Warren Trees
Warren Trees
2 months ago
Reply to  Jo Nielson

Lenny Bruce started this. George Carlin made it mainstream.

Peter Johnson
Peter Johnson
2 months ago

I think the left’s problem is that they have become the pious pearl clutching scolds who dominate society. Conservatives are the counter culture right now. Making fun of wokeism is pretty easy.

Philip Tisdall
Philip Tisdall
2 months ago

What does ‘right wing humor’ even refer too? I can only dream of being as consistently funny as the Babylon Bee. Here are 2 headlines from today’s Duffel Blog, ‘Finland begs Sweden to join NATO so that it can get a refer-a-friend discount’. Or, ‘Moscow: If Ukraine kills one more Russian general, next one will be free’. Now that is funny

E. L. Herndon
E. L. Herndon
2 months ago

To be a “roving enemy” of the pious, pompous and humorlessly quasi-religious is surely the mission of comedy. In antiquity every important leader had some sort of jester or sacred fool, to speak truth to the powerful, with humor — because a good laugh so lifts one out of the body, like a massive sneeze, giving perspective to the view. (It also makes facts more memorable, as every good teacher knows.) And of course the sad lack of insight displayed by today’s Woke Persuasion makes them an irresistible, impossible-to-miss target. Mankind, after all, is more than a featherless biped, it is “the laughing animal”.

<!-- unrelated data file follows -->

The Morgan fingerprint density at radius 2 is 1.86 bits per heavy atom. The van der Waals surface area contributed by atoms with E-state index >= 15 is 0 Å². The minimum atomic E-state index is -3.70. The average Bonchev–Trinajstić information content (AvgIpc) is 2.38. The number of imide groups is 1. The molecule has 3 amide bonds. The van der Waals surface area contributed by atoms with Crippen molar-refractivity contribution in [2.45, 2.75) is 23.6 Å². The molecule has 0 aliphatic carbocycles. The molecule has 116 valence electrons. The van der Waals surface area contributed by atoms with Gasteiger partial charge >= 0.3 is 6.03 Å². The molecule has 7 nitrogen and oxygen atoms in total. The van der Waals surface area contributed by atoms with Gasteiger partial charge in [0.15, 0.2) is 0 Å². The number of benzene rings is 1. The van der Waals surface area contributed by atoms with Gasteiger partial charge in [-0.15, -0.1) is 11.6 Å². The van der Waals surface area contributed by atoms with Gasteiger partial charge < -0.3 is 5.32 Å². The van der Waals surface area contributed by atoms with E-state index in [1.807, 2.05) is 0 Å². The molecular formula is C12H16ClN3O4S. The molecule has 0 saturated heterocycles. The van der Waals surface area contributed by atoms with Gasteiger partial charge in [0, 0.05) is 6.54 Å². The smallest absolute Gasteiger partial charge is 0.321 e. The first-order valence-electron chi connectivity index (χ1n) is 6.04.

Sue Ward
Sue Ward
2 months ago

Maybe actually try and watch Steven Crowder before dragging him?.I cannot even remember the last time he wore a dress. The 4 x weekly show features Dave Landau an excellent and thoughtful stand up comedian who would pretty much be considered centre left 10 years ago had the Overton window not moved so far left leaving him stranded. When 96% of comedians are unfunny left wingers chasing applause rather than laughs a book on the small number of non-leftists comics is clearly a symptom of the lefts discomfort at anyone who doesn’t agree with them.

Jorge Espinha
Jorge Espinha
2 months ago

Speaking as a conservative that is very much on the right: Right wing comedy isn’t funny. In general artistic endeavours are best left to the leftists. Jordan Peterson has a convincing explanation for it. But as someone has noticed in one of the comments, right wing commentary can be funny, 2 times a month the GLOP culture podcast makes me laugh out loud. The anti woke aren’t right wing, Bill Burr, Chappelle (if you disregard the man’s anti White and anti Jewish prejudices) and the wonderful Tim Dillon are all anti woke but hardly right wing. Joe Rogan has a great podcast but he isn’t funny or right wing. Great comedians poke at taboos and make fun of the sacred.

Warren Trees
Warren Trees
2 months ago
Reply to  Jorge Espinha

Well said. It’s almost as if a hipster from the 60’s shows up at a rap concert, looks around and wonders why he’s not hip anymore.

Clarence Clemons
Clarence Clemons
2 months ago

These people are not progressive, apart from in their own eyes. They are regressive, mostly poorly educated, myopic idiots, nothing more. They should never be referred to as progressive, regressive sure.

Last edited 2 months ago by clarence.tmglobalrecruitment